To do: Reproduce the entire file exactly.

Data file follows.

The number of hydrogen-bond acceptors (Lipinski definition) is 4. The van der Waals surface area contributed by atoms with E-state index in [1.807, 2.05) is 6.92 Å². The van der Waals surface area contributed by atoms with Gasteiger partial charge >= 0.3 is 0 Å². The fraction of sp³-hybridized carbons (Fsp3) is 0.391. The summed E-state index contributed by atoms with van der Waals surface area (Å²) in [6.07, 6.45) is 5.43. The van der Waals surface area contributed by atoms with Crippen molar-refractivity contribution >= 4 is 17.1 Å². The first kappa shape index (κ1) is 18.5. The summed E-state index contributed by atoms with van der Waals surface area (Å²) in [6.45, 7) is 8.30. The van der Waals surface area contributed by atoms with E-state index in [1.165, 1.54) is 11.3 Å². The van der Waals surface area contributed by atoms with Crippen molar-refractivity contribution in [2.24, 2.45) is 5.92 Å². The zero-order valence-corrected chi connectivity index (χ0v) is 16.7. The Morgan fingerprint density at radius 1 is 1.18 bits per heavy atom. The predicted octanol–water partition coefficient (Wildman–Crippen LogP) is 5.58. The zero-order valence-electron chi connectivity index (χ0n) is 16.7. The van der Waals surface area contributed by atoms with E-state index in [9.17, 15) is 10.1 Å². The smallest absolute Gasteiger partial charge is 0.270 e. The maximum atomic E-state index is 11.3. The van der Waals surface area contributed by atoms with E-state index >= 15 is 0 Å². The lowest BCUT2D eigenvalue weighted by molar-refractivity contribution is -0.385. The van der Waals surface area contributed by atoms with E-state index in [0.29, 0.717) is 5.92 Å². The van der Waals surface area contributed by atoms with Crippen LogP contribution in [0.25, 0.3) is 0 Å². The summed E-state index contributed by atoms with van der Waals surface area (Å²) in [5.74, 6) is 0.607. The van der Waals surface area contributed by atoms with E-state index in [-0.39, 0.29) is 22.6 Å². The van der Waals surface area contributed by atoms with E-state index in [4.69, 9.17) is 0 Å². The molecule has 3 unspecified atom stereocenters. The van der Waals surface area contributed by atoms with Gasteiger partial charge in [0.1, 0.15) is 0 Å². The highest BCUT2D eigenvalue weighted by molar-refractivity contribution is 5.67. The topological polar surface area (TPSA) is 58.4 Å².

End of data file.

The number of hydrogen-bond acceptors (Lipinski definition) is 4. The van der Waals surface area contributed by atoms with E-state index in [1.807, 2.05) is 6.92 Å². The van der Waals surface area contributed by atoms with Gasteiger partial charge >= 0.3 is 0 Å². The fraction of sp³-hybridized carbons (Fsp3) is 0.391. The summed E-state index contributed by atoms with van der Waals surface area (Å²) in [6.07, 6.45) is 5.43. The van der Waals surface area contributed by atoms with Crippen molar-refractivity contribution >= 4 is 17.1 Å². The first kappa shape index (κ1) is 18.5. The summed E-state index contributed by atoms with van der Waals surface area (Å²) in [6.45, 7) is 8.30. The van der Waals surface area contributed by atoms with E-state index in [1.165, 1.54) is 11.3 Å². The van der Waals surface area contributed by atoms with Crippen molar-refractivity contribution in [2.24, 2.45) is 5.92 Å². The zero-order valence-corrected chi connectivity index (χ0v) is 16.7. The Morgan fingerprint density at radius 1 is 1.18 bits per heavy atom. The predicted octanol–water partition coefficient (Wildman–Crippen LogP) is 5.58. The zero-order valence-electron chi connectivity index (χ0n) is 16.7. The van der Waals surface area contributed by atoms with E-state index in [9.17, 15) is 10.1 Å². The smallest absolute Gasteiger partial charge is 0.270 e. The maximum atomic E-state index is 11.3. The van der Waals surface area contributed by atoms with E-state index >= 15 is 0 Å². The lowest BCUT2D eigenvalue weighted by molar-refractivity contribution is -0.385. The van der Waals surface area contributed by atoms with E-state index in [0.29, 0.717) is 5.92 Å². The van der Waals surface area contributed by atoms with Crippen LogP contribution in [0.25, 0.3) is 0 Å². The summed E-state index contributed by atoms with van der Waals surface area (Å²) in [5.74, 6) is 0.607. The van der Waals surface area contributed by atoms with E-state index in [-0.39, 0.29) is 22.6 Å². The van der Waals surface area contributed by atoms with E-state index in [4.69, 9.17) is 0 Å². The molecule has 3 unspecified atom stereocenters. The van der Waals surface area contributed by atoms with Gasteiger partial charge in [0.1, 0.15) is 0 Å². The highest BCUT2D eigenvalue weighted by molar-refractivity contribution is 5.67. The topological polar surface area (TPSA) is 58.4 Å².